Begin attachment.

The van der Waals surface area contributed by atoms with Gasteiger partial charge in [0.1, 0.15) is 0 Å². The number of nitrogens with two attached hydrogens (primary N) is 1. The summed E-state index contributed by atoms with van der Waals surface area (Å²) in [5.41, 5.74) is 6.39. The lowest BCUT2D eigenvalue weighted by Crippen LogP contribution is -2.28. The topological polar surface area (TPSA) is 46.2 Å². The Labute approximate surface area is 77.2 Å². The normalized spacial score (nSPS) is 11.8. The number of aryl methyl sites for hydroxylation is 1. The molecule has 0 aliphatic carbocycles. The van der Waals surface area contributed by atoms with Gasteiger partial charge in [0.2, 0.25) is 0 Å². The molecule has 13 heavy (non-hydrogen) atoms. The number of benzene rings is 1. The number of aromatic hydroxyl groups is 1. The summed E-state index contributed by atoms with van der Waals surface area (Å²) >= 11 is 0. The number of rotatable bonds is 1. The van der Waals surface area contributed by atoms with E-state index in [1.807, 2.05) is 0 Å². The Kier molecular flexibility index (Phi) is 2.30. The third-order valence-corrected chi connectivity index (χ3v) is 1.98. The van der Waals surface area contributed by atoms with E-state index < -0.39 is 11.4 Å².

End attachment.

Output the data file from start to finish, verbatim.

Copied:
The van der Waals surface area contributed by atoms with Gasteiger partial charge in [0.1, 0.15) is 0 Å². The number of nitrogens with two attached hydrogens (primary N) is 1. The summed E-state index contributed by atoms with van der Waals surface area (Å²) in [5.41, 5.74) is 6.39. The lowest BCUT2D eigenvalue weighted by Crippen LogP contribution is -2.28. The topological polar surface area (TPSA) is 46.2 Å². The Labute approximate surface area is 77.2 Å². The normalized spacial score (nSPS) is 11.8. The number of aryl methyl sites for hydroxylation is 1. The molecule has 0 aliphatic carbocycles. The van der Waals surface area contributed by atoms with Gasteiger partial charge in [0.2, 0.25) is 0 Å². The molecule has 13 heavy (non-hydrogen) atoms. The number of benzene rings is 1. The number of aromatic hydroxyl groups is 1. The summed E-state index contributed by atoms with van der Waals surface area (Å²) >= 11 is 0. The number of rotatable bonds is 1. The van der Waals surface area contributed by atoms with E-state index in [1.807, 2.05) is 0 Å². The Kier molecular flexibility index (Phi) is 2.30. The third-order valence-corrected chi connectivity index (χ3v) is 1.98. The van der Waals surface area contributed by atoms with E-state index < -0.39 is 11.4 Å².